Above the tatami lined floors hang wooden palates, each with a menu item written in kanji, displayed like artwork. The menu (there is an English version) is filled with authentic Japanese dishes, many of which are just romanized versions of the Japanese words. Luckily my grandma was there to explain what each were. Don't worry if you don't speak Japanese, the wait staff are very helpful.

The dishes are served izakaya style, meaning small dishes to be enjoyed with sake or beer. There are an assortment of Japanese sake, beer and cocktails. I had a shiso chu-hi (sochu) and my mom and grandma shared the frozen sake. The frozen sake pours out liquid, but when it hits the cup its turns in to icy slush!



Izakaya Nonbei brings in the freshest and highest quality sashimi. Chuu-Toro is the fattiest, most prized part of Ahi and this one was melt-in-your-mouth goodness!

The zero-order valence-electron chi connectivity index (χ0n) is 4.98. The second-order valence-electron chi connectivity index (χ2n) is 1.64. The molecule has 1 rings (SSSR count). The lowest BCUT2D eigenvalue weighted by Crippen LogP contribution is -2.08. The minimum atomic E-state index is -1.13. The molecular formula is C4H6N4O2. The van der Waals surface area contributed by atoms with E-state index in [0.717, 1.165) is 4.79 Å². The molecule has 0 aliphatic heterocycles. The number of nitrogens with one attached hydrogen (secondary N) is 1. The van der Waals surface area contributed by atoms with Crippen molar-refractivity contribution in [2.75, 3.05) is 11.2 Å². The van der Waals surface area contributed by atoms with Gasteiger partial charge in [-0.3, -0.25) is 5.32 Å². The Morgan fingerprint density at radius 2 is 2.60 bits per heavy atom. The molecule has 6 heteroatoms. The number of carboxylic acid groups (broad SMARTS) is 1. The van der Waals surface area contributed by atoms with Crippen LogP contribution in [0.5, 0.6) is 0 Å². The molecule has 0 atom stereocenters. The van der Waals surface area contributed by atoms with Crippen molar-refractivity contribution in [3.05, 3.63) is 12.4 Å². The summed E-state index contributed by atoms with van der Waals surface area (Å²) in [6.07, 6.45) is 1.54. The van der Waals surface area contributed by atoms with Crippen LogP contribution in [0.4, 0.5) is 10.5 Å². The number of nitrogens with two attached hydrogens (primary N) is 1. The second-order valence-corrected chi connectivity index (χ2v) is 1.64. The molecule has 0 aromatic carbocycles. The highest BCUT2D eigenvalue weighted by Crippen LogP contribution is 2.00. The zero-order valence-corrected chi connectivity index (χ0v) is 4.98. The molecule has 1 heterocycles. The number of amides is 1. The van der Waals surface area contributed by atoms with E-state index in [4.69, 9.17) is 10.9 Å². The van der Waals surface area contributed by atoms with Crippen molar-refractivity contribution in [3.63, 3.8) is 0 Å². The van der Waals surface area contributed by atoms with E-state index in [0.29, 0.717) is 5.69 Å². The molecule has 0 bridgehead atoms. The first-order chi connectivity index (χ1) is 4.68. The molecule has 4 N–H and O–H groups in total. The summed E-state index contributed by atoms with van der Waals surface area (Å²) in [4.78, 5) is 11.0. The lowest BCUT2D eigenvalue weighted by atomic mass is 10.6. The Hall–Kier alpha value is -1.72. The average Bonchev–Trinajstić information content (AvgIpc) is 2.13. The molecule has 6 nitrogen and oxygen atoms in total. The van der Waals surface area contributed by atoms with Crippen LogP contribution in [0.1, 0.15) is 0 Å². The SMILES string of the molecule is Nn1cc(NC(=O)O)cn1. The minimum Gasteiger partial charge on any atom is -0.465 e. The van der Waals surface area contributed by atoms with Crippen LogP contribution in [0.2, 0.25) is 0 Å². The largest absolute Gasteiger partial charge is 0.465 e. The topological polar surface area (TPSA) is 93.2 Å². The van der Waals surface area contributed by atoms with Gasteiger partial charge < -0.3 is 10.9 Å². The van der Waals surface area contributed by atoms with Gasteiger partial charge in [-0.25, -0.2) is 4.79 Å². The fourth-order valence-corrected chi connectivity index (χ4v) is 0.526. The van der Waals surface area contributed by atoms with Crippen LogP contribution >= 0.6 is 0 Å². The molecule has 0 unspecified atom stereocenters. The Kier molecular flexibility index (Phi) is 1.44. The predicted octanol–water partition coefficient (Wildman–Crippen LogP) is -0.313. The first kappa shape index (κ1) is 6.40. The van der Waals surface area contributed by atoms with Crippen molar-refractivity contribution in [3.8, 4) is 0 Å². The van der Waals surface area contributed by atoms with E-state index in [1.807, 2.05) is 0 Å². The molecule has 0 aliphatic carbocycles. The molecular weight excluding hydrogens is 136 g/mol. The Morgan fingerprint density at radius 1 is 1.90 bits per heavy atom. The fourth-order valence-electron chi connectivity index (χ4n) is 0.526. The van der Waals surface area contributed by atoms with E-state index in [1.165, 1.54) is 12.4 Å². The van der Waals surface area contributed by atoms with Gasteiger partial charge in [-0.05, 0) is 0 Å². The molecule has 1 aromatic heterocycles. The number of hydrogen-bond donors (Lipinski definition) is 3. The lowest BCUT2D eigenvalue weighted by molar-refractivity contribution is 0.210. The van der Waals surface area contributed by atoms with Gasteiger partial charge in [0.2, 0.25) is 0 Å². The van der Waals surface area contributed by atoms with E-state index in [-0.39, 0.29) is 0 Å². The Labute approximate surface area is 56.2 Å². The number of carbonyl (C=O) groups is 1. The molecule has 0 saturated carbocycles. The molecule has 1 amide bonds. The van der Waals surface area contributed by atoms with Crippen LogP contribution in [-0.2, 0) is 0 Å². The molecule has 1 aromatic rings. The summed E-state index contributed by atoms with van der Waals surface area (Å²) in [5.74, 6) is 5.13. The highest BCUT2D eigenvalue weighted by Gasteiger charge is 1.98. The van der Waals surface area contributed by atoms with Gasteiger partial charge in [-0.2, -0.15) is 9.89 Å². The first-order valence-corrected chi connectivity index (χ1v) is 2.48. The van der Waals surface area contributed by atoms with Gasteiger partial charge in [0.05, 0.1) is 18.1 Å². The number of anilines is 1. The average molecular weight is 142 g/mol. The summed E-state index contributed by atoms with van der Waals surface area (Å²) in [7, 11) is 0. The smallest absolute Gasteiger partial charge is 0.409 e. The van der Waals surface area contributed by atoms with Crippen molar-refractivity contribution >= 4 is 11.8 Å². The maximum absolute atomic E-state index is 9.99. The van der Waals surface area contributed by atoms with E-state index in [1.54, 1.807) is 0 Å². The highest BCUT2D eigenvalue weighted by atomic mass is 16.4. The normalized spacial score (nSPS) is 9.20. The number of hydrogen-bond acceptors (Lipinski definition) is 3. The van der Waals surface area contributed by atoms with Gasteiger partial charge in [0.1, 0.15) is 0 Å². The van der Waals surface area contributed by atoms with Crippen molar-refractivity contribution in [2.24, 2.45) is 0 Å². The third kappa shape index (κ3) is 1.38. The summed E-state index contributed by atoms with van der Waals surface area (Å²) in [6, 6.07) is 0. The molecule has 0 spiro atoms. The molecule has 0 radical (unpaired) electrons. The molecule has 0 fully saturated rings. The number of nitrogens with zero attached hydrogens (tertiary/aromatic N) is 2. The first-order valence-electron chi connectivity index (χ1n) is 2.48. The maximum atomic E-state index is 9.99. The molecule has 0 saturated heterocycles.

The hamachi sashimi was also heavenly. Artfully displayed and generously portioned.



The agedashi tofu was slightly crispy, with the right amount of chewyness floating in a delicate broth.



One of their signature dishes is the Karei Karaage. Lightly battered and deep fried flounder. So crispy that every part of the fish (skin, bones, head, and all) can be put into your mouth. Oishii!!



We also had some enoki mushrooms and eggplant sauteed in a shoyu butter sauce.



Lastly, to end our meal (as in traditional Japanese style), we enjoyed rice and assorted tsukemono (pickled vegetables). My mom and grandma had plain white rice, but I had the miso yaki-onigiri, grilled musubi brushed with a sweet miso, with a toasty, caramelized crust.



The homemade tsukemono was displayed so beautifully and tasted like it was made with loving hands and long hours of devotion.

This place got my grandma's stamp of approval, and it sure got mine! Although it can be pretty pricey, the quality is well worth it. This place was recognized nationally by Gourmet magazine, and Chef Mavro has been known to dine here as well. If you're feeling like you miss Japan (or want to one day visit there) treat yourself to this tiny Japanese treasure trove.

Izakaya Nonbei
3108 Olu Street (off Kapahulu Ave, across from Safeway)
Honolulu, HI